Over the past seven years, Wang has traveled to the Arctic 18 times and has visited 124 northern villages in all eight Arctic countries. Wang writes on his profile that he plans to continue traveling and taking photographs across the Arctic until he has visited all of the significant Arctic settlements as listed in the Arctic Human Development Report, which could take at least ten years.
Additionally in December, a traveling exhibit of Wang’s work, titled “Life in the Arctic,” was held at Peking University to stimulate the interest of young Chinese students in the Arctic. A video of the exhibit reveals the immense breadth of work on display, taken from Wang’s collection of 30,000 photographs. He has also published his photography in a book called 66 Degrees North Latitude: The Arctic from Alternative Angles (北緯66度).
Wang’s endeavors reveal that China is not just in the Arctic in search of oil, minerals, and shorter shipping routes. Chinese individuals are simply intrigued by the Arctic, too, just like millions of other people around the world. Their curiosities don’t necessarily have to do with national interests, nor do they need to be perceived as threatening. When it comes to reporting on Chinese activities in the Arctic, it’s important to separate the people from the state, which the media often fails to do.
China sent a sizable delegation to the Arctic Frontiers conference, held every year in Tromsø, Norway. Huigen Yang, head of the Polar Research Institute of China, Zha Daojiong, a professor at Peking University’s School of International Studies, and Sun Xiansheng, president of the Economics and Technology Research Institute at China National Petroleum Corporation (CNPC), all gave presentations, for which the Powerpoints are available on Arctic Frontiers’ website. Yang’s presentation (which is especially fascinating to read through) noted,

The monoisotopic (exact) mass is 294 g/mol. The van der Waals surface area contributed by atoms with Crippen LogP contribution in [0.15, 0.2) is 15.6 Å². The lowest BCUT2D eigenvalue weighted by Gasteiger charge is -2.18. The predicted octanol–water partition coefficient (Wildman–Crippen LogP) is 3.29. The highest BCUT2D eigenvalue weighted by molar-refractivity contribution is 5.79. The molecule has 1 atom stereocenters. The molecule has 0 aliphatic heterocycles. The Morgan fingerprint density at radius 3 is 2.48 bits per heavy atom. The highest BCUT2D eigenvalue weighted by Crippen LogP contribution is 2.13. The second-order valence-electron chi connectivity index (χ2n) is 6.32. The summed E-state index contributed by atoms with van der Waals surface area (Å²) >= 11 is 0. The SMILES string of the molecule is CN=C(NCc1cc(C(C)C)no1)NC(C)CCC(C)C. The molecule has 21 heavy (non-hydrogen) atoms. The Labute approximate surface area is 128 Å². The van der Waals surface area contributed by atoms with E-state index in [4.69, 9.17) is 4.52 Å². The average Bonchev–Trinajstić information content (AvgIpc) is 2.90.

“If the ice sheets of Arctic Greenland and Antarctic all melt, coastline of China, would retreat as much as 400km inland and the most populated and prosperous areas, such as Guangzhou, Shanghai, and Tianjin etc., would be totally submerged.”
Disastrous, indeed – and China would also have to find a new venue for the annual China Mining Expo in Tianjin. It would also have to find a new place to base the operational headquarters for General Nice Development Limited, which are located in Tianjin. The Chinese company, one of the biggest coal and iron ore importers in China, is the new backer for the formerly bankrupt London Mining, the company that wants to mine iron at Greenland’s Isua project.
Of the Chinese officials’ speeches at Arctic Frontiers, the CNPC president’s was the most widely covered. Outlets like Newsweek announced that China was “going polar.” Xiansheng stated that although China didn’t have any independent oil and gas exploration projects in the Arctic, “We will cooperate with other companies if there’s a chance….We are just starting.” This shouldn’t have really been news to anyone, though, for almost exactly one year prior to his talk, China won the license to explore for oil off Iceland. Dreki forms only one place, too, where China is assisting with Arctic oil and gas development. The Yamal LNG project, in which China National Petroleum Corporation has a 20 percent stake, is another.
February 2015: Another (lunar) year begins.
“We were inspired by the instructions of President Xi Jinping.”
So said Wang Hailang, vice leader of one of China’s Antarctic research teams, on February 18 as his country celebrated thirty years of activity on the southernmost continent. The fact that President Xi traveled all the way to Hobart, China’s new gateway to Antarctica, and stepped aboard Xue Long symbolizes the growing importance of the polar regions to China’s leadership.
A year of Chinese activities in the polar regions concludes as the Snow Dragon looks forward to a new one in which China likely hopes that it will not be treated like a black sheep in the Arctic. If it is, such treatment will more likely stem from the media than Arctic states (Prime Minister Stephen Harper’s media snub aside). Back in November, The Arctic Institute posted an insightful article on exactly this matter entitled, “How We Learned to Stop Worrying About China’s Arctic Ambitions.” If we cease to be inordinately concerned about China’s polar activities and instead give them the same amount of scrutiny as those of other countries, that will actually allow a more level-headed analysis of what the world’s largest country is doing at the extreme latitudes in the Year of the Sheep.